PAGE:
Media & Adventist Benefits – Hell and Mr. Fudge


Are you guessing that Hell and Mr. Fudge is a story of a quaint old candymaker trapped in a burning kitchen? Well, you’re . . . warm. Actually, it’s about how the fires of controversy raged around a kind, unassuming Southern preacher—who just happens to be named Edward Fudge. And what a story it is! But actually this article will recount two stories: the story of Edward Fudge, a Southern preacher turned controversial author on the subject of hell, and the story of how Pat Arrabito and her Seventh-day Adventist production team turned Fudge’s story into an award-winning feature film, soon to be released (and, we hope, watched by you).

The Day Hell Broke Loose

Rewind. Edward Fudge, now a Houston-based lawyer and internationally known theologian and author, began his preaching career at the tender age of 16 for the Church of Christ. Like most other evangelical churches, Fudge’s denomination taught the twofold doctrines of natural immortality and eternal hell. Young Edward accepted these teachings unquestioningly, because that’s what good Christians did in those days. Interestingly, he devoured a set of Voice of Prophecy study guides at age 14. Apparently the force of his training kept him from accepting the biblical teaching of annihilation of the wicked. But he would revisit the issue later in life.

Fast-forward 15 years. Edward has married a schoolteacher named Sarah Faye Locke and fathered two children. Plans for an academic career loomed before him until his father’s death at only 57 years of age led him to assume the directorship of the family publishing business in Athens, Alabama.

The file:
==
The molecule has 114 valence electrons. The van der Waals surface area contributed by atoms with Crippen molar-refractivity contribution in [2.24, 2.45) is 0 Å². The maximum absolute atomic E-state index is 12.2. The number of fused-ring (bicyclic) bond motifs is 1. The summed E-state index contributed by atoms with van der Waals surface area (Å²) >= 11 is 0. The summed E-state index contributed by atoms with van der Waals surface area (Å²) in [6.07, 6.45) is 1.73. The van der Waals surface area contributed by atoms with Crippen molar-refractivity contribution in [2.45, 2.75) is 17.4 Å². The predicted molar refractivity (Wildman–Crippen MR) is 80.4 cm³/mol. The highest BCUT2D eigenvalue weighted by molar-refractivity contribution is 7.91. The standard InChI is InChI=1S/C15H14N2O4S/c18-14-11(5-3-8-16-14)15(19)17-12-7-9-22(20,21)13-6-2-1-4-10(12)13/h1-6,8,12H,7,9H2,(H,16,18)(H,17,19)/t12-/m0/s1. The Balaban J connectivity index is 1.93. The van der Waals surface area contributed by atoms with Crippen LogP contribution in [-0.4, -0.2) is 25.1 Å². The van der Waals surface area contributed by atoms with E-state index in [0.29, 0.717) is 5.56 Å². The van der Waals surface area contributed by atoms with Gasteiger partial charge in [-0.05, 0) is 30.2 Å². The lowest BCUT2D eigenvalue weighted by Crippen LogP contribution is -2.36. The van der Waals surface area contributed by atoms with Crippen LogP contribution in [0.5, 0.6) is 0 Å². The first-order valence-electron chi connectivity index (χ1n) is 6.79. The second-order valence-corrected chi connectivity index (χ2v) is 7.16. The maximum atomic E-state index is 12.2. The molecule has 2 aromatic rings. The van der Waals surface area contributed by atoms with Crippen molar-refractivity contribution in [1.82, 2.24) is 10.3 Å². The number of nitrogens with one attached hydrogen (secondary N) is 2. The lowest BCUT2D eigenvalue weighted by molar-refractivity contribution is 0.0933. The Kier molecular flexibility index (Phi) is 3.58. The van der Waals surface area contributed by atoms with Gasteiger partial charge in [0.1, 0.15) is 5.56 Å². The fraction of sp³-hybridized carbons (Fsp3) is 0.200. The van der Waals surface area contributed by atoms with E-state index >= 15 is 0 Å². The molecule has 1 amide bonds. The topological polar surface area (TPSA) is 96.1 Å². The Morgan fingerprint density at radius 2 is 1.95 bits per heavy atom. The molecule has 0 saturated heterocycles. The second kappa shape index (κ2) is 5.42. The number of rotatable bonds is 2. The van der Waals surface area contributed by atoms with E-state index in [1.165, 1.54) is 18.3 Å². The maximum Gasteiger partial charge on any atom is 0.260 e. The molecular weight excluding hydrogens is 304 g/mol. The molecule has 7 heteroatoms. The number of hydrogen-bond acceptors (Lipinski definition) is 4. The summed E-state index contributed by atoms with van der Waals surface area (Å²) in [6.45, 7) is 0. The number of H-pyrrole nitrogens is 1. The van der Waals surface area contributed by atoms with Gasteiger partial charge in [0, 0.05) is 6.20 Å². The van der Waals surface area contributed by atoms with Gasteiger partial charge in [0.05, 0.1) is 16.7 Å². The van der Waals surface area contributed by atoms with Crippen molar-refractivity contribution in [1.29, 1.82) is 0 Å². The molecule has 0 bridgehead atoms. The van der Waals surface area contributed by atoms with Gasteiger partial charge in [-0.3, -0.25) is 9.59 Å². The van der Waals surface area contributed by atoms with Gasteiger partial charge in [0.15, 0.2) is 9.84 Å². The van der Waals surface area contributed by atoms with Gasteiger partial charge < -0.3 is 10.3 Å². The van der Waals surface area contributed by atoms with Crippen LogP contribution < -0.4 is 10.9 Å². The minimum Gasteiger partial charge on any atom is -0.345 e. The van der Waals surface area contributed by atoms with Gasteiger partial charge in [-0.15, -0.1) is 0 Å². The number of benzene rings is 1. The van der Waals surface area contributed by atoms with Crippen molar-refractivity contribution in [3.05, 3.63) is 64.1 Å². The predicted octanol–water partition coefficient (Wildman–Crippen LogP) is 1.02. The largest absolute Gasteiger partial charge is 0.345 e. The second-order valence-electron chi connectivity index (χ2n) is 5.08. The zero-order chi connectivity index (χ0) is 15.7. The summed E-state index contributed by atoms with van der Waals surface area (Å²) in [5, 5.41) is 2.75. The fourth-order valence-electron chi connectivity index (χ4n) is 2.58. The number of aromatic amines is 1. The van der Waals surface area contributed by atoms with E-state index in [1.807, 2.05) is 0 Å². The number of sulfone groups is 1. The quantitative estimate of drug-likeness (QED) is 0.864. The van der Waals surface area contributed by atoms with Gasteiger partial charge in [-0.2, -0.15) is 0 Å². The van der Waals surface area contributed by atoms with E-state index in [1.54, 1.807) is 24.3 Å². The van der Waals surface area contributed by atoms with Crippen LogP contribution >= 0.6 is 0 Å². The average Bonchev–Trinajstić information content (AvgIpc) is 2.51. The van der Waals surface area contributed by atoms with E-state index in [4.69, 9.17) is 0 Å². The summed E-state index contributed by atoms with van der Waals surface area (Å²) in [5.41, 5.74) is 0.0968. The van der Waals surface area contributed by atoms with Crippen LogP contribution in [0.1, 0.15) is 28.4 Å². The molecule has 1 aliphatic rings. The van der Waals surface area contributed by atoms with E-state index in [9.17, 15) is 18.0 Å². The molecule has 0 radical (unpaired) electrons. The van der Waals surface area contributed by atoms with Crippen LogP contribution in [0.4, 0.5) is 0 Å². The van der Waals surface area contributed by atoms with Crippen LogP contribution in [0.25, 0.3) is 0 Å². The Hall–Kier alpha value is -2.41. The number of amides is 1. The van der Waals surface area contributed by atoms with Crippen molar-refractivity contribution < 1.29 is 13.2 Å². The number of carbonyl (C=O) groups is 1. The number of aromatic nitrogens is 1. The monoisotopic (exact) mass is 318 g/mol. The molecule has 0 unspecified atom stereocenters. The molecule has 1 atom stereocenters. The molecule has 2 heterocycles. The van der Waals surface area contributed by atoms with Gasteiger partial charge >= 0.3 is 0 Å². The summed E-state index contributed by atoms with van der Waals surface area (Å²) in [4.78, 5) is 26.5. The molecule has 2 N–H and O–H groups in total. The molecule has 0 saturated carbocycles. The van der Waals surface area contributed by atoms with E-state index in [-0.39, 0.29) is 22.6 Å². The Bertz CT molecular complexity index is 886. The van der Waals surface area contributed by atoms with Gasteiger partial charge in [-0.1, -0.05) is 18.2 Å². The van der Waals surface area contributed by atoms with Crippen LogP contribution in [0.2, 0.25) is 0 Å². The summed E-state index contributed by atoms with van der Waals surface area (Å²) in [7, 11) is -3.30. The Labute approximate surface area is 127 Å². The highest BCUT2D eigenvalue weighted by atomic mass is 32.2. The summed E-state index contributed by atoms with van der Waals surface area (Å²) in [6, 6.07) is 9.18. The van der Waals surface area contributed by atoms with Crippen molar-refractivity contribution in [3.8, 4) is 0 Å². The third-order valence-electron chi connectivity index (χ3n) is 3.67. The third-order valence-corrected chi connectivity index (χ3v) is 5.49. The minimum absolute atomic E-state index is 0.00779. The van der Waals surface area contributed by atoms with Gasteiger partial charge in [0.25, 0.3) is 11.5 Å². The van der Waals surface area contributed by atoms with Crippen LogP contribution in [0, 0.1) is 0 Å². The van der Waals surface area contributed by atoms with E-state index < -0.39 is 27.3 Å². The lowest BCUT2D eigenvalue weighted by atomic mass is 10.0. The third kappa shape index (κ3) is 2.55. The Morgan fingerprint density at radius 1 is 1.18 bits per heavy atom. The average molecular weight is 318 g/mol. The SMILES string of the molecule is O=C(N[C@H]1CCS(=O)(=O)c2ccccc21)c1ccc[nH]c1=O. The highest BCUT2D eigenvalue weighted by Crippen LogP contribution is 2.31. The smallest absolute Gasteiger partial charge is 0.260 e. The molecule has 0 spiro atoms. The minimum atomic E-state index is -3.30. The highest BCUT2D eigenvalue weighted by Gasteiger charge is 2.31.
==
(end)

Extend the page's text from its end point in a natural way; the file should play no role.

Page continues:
When a hostile takeover led to his firing, he found a job as a typesetter in a printshop while serving as volunteer pastor of a small nondenominational church that met in a renovated barn. It was during these days of barn preaching that hell quite literally broke loose.

Keep rolling. Fudge published an article in Christianity Today (CT) that simply observed that the Bible most often described the end of the lost with such words as “die,” “perish,” or “destroy.” Ever the scholar, he gathered and shared biblical data as naturally as a farmer sowed a field. A renegade Adventist named Robert Brinsmead read the article. Brinsmead, once a preacher, had restudied most of Adventism’s distinctive teachings and rejected them. Now he wanted to restudy the doctrine of hell to decide whether he wanted to also reject the Adventist view that it entails annihilation rather than an Continue Reading

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